Scholars attribute King's long tenure as party leader to his wide range of skills that were appropriate to Canada's needs. King kept a very candid diary from 1893, when he was still an undergraduate, until a few days before his death in 1950; the volumes, stacked in a row, span a length of over seven metres and comprise over 50,000 manuscript pages of typed transcribed text. One biographer called these diaries "the most important single political document in twentieth-century Canadian history," for they explain motivations of the Canadian war efforts and describe other events in detail.
King's occult interests were kept secret during his years in office, and only became publicized after his death when his diaries were opened. Readers were amazed. King communed with spirits, using seances with paid mediums. Thereby, he claimed to have communicated with Leonardo da Vinci, Wilfrid Laurier, his dead mother, his grandfather, and several of his dead dogs, as well as the spirit of the late President Roosevelt. Some historians argue that he sought personal reassurance from the spirit world, more than political advice. After his death, one of his mediums said that she had not realized that he was a politician. King did inquire whether his party would win the 1935 election, one of the few times politics came up during his seances. However Allan Levine argues that sometimes he did pay attention to the political implications of his seances: "All of his spiritualist experiences, his other superstitions and his multi-paranoid reactions imprinted on his consciousness, shaping his thoughts and feelings in a thousand different ways."
Historians have seen in his spiritualism and occult activities a penchant for forging unities from antitheses, thus having latent political import. Historian C.P. Stacey, in his 1976 book A Very Double Life examined King's secret life in detail, argued that King did not allow his beliefs to influence his decisions on political matters. Stacey wrote that King entirely gave up his interests in the occult and spiritualism during World War II.
King never married, but had several close female friends, including Joan Patteson, a married woman with whom he spent some of his leisure time; sometimes she served as hostess at his dinner parties. He did not have a wife who could be the hostess all the time and handle the many social obligations that he tried to downplay. Editor Charles Bowman reports that, "He felt the lack of a wife, particularly when social duties called for a hostess."
Some historians have interpreted passages in his diaries as suggesting that King regularly had sexual relations with prostitutes. Others, also basing their claims on passages of his diaries, have suggested that King was in love with Lord Tweedsmuir, whom he had chosen for appointment as Governor General in 1935.
King was ranked as the greatest Canadian Prime Minister by a survey of Canadian historians.
|Order of Merit (OM)|
|Companion of the Order of St Michael and St George (CMG)|
|King George V Silver Jubilee Medal|
|King George VI Coronation Medal|
|Grand Croix de l'Ordre national de la Légion d'honneur|
|Grand croix de l'Ordre de la couronne de Chêne|
|Grand cordon de l'Ordre de Léopold|
|Ontario||1919||Queen's University||Doctor of Laws (LL.D) |
|Ontario||1923||University of Toronto||Doctor of Laws (LL.D) |
|Connecticut||1924||Yale University||Doctor of Laws (LL.D) |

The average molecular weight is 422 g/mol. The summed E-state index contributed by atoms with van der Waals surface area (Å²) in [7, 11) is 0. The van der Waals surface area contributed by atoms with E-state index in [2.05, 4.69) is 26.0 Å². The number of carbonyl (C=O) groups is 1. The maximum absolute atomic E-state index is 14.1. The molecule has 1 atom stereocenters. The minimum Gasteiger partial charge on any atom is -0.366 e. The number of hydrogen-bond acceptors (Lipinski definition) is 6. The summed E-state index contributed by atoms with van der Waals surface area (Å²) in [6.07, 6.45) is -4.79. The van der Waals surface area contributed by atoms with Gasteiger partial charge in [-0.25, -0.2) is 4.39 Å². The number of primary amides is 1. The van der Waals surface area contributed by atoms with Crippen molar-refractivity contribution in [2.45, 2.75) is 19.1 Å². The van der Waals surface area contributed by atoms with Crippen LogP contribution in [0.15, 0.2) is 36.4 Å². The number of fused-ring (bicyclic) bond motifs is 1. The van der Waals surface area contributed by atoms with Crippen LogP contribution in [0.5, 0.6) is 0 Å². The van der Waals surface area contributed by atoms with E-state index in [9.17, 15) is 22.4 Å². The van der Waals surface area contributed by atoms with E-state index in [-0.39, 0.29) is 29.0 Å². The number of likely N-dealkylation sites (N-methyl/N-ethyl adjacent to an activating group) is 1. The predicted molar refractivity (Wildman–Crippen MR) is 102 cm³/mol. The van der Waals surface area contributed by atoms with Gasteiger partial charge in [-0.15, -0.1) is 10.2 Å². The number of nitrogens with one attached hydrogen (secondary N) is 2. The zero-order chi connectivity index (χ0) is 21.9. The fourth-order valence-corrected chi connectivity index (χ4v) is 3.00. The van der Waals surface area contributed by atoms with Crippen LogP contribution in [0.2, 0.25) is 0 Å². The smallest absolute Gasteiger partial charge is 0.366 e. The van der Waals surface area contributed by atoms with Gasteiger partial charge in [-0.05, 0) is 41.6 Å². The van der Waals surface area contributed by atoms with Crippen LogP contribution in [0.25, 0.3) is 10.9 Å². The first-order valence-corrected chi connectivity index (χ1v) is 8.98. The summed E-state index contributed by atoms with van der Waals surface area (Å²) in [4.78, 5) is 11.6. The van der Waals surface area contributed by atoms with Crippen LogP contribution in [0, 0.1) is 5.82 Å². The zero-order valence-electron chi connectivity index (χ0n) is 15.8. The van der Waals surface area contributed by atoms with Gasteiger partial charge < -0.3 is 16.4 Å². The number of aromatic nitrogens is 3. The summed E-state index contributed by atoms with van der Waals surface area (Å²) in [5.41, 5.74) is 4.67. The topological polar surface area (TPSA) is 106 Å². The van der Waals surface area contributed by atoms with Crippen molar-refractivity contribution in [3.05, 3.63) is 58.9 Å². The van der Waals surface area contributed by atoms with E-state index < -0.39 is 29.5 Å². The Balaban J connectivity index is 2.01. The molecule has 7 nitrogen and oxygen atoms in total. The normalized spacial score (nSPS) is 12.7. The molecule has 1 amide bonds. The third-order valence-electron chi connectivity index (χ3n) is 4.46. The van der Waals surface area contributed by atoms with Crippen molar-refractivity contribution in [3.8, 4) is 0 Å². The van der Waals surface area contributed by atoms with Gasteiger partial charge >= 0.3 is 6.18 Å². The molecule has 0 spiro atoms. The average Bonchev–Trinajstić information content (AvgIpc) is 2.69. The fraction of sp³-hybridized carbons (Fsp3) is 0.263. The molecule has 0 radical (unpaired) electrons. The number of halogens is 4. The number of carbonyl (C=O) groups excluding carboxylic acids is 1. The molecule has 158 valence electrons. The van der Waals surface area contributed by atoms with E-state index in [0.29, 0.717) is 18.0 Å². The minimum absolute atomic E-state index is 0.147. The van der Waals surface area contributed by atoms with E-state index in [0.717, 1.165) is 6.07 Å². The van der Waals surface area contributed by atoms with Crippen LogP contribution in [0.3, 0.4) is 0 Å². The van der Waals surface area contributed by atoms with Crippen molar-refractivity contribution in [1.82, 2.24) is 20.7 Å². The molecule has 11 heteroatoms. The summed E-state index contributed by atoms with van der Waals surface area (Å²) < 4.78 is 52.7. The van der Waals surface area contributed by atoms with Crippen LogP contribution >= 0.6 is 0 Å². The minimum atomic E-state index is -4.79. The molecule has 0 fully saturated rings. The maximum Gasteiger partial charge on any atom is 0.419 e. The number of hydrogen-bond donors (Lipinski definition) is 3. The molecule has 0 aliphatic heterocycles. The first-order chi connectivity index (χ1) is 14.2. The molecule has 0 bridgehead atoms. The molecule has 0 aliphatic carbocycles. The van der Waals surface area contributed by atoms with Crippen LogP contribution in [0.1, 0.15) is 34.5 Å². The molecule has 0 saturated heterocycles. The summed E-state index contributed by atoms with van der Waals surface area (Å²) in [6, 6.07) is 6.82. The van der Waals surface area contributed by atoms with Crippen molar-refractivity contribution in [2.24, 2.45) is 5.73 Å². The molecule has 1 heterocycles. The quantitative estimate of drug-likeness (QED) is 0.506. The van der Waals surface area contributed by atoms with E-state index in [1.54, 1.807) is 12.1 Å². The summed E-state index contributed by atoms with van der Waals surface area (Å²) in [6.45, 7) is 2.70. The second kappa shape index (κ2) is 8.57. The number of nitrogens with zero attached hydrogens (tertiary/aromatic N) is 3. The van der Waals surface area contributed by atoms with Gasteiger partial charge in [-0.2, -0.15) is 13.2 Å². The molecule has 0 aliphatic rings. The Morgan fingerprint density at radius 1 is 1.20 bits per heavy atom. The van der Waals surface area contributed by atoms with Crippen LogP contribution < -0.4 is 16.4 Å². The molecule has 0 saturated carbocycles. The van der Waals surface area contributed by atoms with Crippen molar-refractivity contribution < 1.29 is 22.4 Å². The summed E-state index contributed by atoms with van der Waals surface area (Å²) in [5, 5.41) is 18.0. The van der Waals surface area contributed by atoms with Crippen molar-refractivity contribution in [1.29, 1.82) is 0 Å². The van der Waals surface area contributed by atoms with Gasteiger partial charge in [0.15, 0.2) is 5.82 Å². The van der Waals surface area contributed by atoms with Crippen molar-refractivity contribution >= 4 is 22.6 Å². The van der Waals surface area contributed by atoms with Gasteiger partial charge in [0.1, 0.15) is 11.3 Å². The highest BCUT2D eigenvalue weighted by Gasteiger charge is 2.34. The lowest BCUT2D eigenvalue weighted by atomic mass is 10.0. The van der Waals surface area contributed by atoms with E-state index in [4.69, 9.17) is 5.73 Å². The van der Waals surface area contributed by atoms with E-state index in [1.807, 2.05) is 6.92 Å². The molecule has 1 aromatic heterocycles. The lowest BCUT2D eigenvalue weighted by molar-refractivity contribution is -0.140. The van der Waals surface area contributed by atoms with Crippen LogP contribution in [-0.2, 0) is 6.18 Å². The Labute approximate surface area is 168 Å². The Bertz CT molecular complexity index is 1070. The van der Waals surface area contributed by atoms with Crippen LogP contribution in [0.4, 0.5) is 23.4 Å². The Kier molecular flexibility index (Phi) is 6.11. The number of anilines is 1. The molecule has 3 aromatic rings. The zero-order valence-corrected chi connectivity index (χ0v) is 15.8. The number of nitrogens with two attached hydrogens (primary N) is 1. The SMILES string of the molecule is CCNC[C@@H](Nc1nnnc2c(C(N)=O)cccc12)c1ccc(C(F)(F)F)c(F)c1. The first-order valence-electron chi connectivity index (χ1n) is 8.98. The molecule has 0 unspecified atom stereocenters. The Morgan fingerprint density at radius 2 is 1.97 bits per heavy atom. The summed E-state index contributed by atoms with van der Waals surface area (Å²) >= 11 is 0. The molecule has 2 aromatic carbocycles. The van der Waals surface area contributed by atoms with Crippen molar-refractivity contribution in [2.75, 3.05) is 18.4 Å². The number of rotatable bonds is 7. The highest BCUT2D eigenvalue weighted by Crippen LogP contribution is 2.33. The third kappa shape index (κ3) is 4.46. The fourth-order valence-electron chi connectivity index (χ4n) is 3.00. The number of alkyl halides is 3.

|Virginia||1948||College of William and Mary||Doctor of Laws (LL.D) |
|Ontario||3 June 1950||University of Western Ontario||Doctor of Laws (LL.D) |
King's likeness is on the Canadian fifty-dollar note since 1975.
King left no published political memoirs, although his private diaries were extensively detailed. His main published work remains his 1918 book Industry and Humanity.
Following the publication of King's diaries in the 1970s, several fictional works about him were published by Canadian writers. These included Elizabeth Gourlay's novel Isabel, Allan Stratton's play Rexy and Heather Robertson's trilogy Willie: A Romance (1983), Lily: A Rhapsody in Red (1986), and Igor: A Novel of Intrigue (1989).
In 1998, there was controversy over King's exclusion from a memorial to the Quebec Conference, which was attended by King, Roosevelt, and Churchill. The monument was commissioned by the sovereigntist Parti Québécois government of Quebec, which justified the decision on their interpretation that King was acting merely as a host for the meeting between Roosevelt and Churchill. Canadian federalists, however, accused the government of Quebec of trying to advance their own political agenda.
Part of his country retreat, now called Mackenzie King Estate, at Kingsmere in the Gatineau Park, near Ottawa, is open to the public. The house King died in, called "The Farm", is the official residence of the Speaker of the House of Commons of Canada, and is not part of the park.
The Woodside National Historic Site in Kitchener, Ontario was King's boyhood home. The estate has over 4.65 hectares of garden and parkland for exploring and relaxing, and the house has been restored to reflect life during King's era. There is a MacKenzie King Public School in the Heritage Park neighbourhood in Kitchener. Kitchener was known as Berlin until 1916.
King was mentioned in the book Alligator Pie by Dennis Lee, appearing as the subject of a nonsensical children's poem, which reads "William Lyon Mackenzie King / He sat in the middle and played with string / He loved his mother like anything / William Lyon Mackenzie King."
King is a prominent character in Donald Jack's novel Me Too, set in Ottawa in the 1920s.
A character who appeared twice in the popular 1990s Canadian television series Due South was named "Mackenzie King" in obvious reference.